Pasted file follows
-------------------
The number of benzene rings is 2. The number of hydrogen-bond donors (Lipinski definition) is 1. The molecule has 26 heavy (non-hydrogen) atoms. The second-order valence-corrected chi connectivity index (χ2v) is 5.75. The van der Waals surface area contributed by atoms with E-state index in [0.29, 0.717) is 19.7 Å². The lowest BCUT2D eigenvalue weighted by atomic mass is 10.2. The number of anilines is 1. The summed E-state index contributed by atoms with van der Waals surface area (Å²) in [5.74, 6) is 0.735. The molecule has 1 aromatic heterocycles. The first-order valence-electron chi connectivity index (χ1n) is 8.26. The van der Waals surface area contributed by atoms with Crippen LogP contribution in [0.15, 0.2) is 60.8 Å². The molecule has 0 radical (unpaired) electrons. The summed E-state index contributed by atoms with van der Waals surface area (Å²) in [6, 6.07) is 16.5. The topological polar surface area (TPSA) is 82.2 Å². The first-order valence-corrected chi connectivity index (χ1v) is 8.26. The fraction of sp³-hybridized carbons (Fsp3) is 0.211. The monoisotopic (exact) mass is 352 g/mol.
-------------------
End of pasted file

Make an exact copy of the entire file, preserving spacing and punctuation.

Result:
The number of benzene rings is 2. The number of hydrogen-bond donors (Lipinski definition) is 1. The molecule has 26 heavy (non-hydrogen) atoms. The second-order valence-corrected chi connectivity index (χ2v) is 5.75. The van der Waals surface area contributed by atoms with E-state index in [0.29, 0.717) is 19.7 Å². The lowest BCUT2D eigenvalue weighted by atomic mass is 10.2. The number of anilines is 1. The summed E-state index contributed by atoms with van der Waals surface area (Å²) in [5.74, 6) is 0.735. The molecule has 1 aromatic heterocycles. The first-order valence-electron chi connectivity index (χ1n) is 8.26. The van der Waals surface area contributed by atoms with Crippen LogP contribution in [0.15, 0.2) is 60.8 Å². The molecule has 0 radical (unpaired) electrons. The summed E-state index contributed by atoms with van der Waals surface area (Å²) in [6, 6.07) is 16.5. The topological polar surface area (TPSA) is 82.2 Å². The first-order valence-corrected chi connectivity index (χ1v) is 8.26. The fraction of sp³-hybridized carbons (Fsp3) is 0.211. The monoisotopic (exact) mass is 352 g/mol.